Comprehensive Hemophilia Treatment Centers Are a Relief for Patients

Shellye Horowitz avatar

by Shellye Horowitz |

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What was my reaction the first time I encountered a comprehensive hemophilia treatment center (HTC)? Relief!

I couldn’t believe the resources that were available to those fortunate enough to be treated at one. With quality care, emotional and employment counseling, physical therapy, dental health, and school assistance, the HTCs seemed to have it all.

Most people begin their relationship with an HTC by receiving a referral to a hematologist who specializes in bleeding disorders. Having a hematologist with this specialty can make a difference because many others may have not had the training to understand the nuances of diagnosing and treating bleeding disorders. When I went to my first HTC, I was relieved to connect with a doctor who understood bleeding issues and knew that women could get hemophilia too.

I also had a good experience with HTC nurses, who are often the first point of contact at a center. Many times, nurses helped me figure out if I was having an active bleed, and they offered me advice about how to treat it, even reaching out to additional HTC team members, when necessary.

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HTCs can also provide social and emotional support, and even career counseling to help patients find jobs and educate employers about bleeding disorders. On my first visit to an HTC, I was surprised to meet a social worker before meeting my hematologist. She checked in to ask if I needed resources where I lived, which was three hours away. And because bleeding disorders can affect relationships and self-esteem and cause anxiety, HTCs can offer therapeutic services.

During one of my visits, I saw a genetics counselor to help me understand my variant and the impact it had on bleeding. Some patients might want to receive genetics counseling if they want to have children.

Physical therapy and dental care are also offered at HTCs. Physical therapists work with injuries and develop strengthening plans to help avoid future injuries and recover from bleeds. And because dental bleeding can be an issue with bleeding disorders, having dental care at an HTC helps to ensure oral procedures are done safely.

HTCs are not just resources for patients; they also serve schools, helping them to develop safety plans for students with bleeding issues, educating teachers about safe activities, and providing guidance in the event of an emergency. And when school is out, they often sponsor summer camps for young people with bleeding disorders that are staffed by HTC employees.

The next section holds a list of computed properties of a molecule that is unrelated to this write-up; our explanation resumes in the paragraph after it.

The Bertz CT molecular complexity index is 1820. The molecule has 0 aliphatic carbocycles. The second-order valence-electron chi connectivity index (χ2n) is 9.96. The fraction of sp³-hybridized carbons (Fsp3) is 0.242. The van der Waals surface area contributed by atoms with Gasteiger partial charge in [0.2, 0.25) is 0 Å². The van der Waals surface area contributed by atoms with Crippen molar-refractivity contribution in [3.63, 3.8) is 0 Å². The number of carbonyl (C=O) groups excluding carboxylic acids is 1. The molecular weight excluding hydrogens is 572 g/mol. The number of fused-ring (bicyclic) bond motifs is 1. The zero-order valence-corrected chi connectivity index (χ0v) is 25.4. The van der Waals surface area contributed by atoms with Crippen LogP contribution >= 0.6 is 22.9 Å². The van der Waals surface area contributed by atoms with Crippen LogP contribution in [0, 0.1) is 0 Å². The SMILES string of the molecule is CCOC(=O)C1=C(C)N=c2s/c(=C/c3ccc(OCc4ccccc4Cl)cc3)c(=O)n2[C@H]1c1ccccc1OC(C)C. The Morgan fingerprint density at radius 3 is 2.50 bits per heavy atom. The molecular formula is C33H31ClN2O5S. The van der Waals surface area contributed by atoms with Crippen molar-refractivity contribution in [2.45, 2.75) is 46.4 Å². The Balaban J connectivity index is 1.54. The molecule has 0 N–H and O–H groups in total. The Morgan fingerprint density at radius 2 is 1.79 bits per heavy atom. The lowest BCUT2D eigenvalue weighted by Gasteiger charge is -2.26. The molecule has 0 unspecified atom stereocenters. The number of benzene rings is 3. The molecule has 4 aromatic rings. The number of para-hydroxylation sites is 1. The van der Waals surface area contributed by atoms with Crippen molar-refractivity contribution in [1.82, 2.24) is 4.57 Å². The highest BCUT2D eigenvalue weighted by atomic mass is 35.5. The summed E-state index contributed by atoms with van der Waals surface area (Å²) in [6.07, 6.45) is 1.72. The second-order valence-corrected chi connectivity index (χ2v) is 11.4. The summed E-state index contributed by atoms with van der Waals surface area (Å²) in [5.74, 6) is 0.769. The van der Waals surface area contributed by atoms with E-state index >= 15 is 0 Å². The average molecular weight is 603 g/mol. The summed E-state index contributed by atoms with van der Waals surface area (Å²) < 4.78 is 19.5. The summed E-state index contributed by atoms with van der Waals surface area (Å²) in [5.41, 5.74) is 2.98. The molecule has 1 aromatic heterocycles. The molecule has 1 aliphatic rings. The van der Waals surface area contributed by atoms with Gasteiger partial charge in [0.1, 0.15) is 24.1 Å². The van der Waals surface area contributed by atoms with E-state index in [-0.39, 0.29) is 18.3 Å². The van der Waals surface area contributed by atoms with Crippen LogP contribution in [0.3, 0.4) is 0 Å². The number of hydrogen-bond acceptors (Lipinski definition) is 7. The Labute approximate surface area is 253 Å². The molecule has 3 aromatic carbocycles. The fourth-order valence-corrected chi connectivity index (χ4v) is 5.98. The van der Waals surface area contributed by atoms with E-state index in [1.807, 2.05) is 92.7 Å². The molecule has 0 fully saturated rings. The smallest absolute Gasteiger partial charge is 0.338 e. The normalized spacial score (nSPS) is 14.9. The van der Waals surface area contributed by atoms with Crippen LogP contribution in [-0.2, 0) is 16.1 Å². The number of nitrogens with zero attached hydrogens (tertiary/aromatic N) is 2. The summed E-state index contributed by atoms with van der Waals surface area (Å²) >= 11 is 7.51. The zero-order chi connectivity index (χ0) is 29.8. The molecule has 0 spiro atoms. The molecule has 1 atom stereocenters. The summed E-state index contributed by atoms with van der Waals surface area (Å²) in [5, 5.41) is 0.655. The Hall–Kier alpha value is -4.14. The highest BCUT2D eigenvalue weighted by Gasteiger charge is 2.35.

HTCs can be a resource that extends far beyond the traditional patient-doctor experience. As a result, they can greatly enhance the quality of life for the patients they serve.

Of course, not all HTCs are created equal. Some HTCs specialize in pediatrics, while others offer services throughout a person’s lifetime. I have a preference for these kinds of centers, because it was at one of these that I was shown how to self-infuse my factor products, a critical skill.

If I had one critique of HTCs, it is that I believe women still struggle to find good care. While women’s clinics are now available at some HTCs, letting us see our hematologist and gynecologist at the same appointment, which affords them the opportunity to address gynecological bleeding issues together, some women are still being turned away.

For example, some women are denied care because hemophilia in women is not fully appreciated or understood. I know of women who had to leave their HTCs and find private hematologists to receive the care they needed. This reality is changing, however, and I am hopeful that more women will be able to access care for bleeding disorders at HTCs because of the comprehensive care these centers are able to provide. Women deserve access to this amazing care also!

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Note: Hemophilia News Today is strictly a news and information website about the disease. It does not provide medical advice, diagnosis, or treatment. This content is not intended to be a substitute for professional medical advice, diagnosis, or treatment. Always seek the advice of your physician or another qualified health provider with any questions you may have regarding a medical condition. Never disregard professional medical advice or delay in seeking it because of something you have read on this website. The opinions expressed in this column are not those of Hemophilia News Today or its parent company, BioNews Services, and are intended to spark discussion about issues pertaining to hemophilia.

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